882322_10152660363165627_1369138213_oWhile I can’t quite claim to have run 78 miles this weekend, I have reached a few little milestones of my own lately too. Last week, for instance, I went indoor climbing with my team and reached the top of a few easy routes. Each 5-minute climb was so exhausting and exhilarating that I came down trembling and panting for breath, but it felt like such an achievement to reach the top and just to be able to do the same physical activity my colleagues were doing. I’m definitely not back to the same fitness levels I had before chemo, but considering there were times during chemo when I could barely even stand up, I’d say this was a pretty awesome achievement. There I am, above, looking like a little spider at the top of the wall.

It’s not all fun and games, however. Next week hails my return to the hospital, for my 9-month check-up with the surgeon who saved my life. From reading a lot of other cancer blogs in the past few months, I know my fellow surviving sisters tend to get extremely panicked about these check-ups, thinking a new lump is going to be discovered and they’ll be summoned back to hospital for endless months of stomach-wrenching chemo. Thankfully, I am not a worrier and my positive thinking tells me everything is going to be just fine. (Though keep your fingers crossed for me, just in case!)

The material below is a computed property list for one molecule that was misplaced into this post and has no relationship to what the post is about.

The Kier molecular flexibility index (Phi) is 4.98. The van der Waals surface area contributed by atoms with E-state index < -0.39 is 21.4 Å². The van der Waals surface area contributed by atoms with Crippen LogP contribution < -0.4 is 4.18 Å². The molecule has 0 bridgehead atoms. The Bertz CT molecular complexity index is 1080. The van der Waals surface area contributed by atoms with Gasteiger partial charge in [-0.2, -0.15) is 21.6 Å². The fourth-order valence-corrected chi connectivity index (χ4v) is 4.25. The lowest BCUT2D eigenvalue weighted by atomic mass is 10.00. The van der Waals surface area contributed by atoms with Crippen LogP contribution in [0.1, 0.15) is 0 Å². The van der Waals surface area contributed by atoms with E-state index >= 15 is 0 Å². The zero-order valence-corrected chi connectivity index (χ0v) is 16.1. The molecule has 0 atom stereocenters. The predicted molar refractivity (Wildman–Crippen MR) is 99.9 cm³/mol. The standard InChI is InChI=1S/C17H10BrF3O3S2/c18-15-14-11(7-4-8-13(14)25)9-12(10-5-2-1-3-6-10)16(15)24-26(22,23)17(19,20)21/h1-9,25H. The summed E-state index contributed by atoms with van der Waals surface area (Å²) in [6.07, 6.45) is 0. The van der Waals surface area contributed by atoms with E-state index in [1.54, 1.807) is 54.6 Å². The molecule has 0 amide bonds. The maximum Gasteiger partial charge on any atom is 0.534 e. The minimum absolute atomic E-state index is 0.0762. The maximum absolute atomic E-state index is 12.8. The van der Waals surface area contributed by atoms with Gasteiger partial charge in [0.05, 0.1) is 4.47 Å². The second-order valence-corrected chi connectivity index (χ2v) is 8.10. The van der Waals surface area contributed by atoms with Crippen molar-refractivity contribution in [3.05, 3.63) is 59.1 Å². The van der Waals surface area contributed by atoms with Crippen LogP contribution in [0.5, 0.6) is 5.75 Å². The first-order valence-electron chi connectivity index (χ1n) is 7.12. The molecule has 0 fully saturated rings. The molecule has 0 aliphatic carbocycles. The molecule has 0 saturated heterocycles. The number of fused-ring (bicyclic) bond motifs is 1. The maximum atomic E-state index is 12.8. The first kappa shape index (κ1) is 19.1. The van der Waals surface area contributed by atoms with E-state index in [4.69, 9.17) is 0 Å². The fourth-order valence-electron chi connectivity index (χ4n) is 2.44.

New Year, new cancer treatment…

Rounds of radiotherapy done: 3

Rounds of radiotherapy to go: 30

Feeling: Pretty good!

I arrived at the Herbert Wing of St. Vincent’s hospital, Dublin, on Jan. 2 for my first radiotherapy session and was shown almost straight away into one of the radiation rooms (unmissable due to the above sign). Inside the big, spacious room full of machinery, two lovely Irish ladies explained a little about what they were going to do, while I stripped off my top half and changed into the attractive and somewhat Christmassy white robe with red and white patterns (you can’t quite see the Christmassy-ness in the below photo). I then lay on top of the platform/bed you can see in the photo and put my arms into the red arm-rests above my head while the two of them fiddled around with machinery and called out various different numbers. (A lot like being at the dentist’s).

I’m lying on my back and can see three green laser beams – one directly above my head and one to the left and right of the room. These green laser beams line up exactly with the mini tattoo specks in the middle of my body and on my left and right sides, and this in turn lines up the equipment. Once it was all lined up, the girls quickly exited the room and proceeded to control the radiation machinery remotely (so as not to zap themselves in the process).

In the below photo, you can see the large machine above my head. The round plate thing detaches from this and rotates into different positions while giving me the radiation from a sideways position so as not to give too much zapping to my lungs and heart. It spent maybe five minutes on my left side and five minutes on the right side, while I just lay there, still as a sleeping lion, listening to One Direction on the CD player, having a whale of a time. (I had read in one of the radiotherapy booklets that you can take your own CDs for them to play while you wait, but frankly with the likes of 1D on the menu, I don’t think I’ll be needing to.)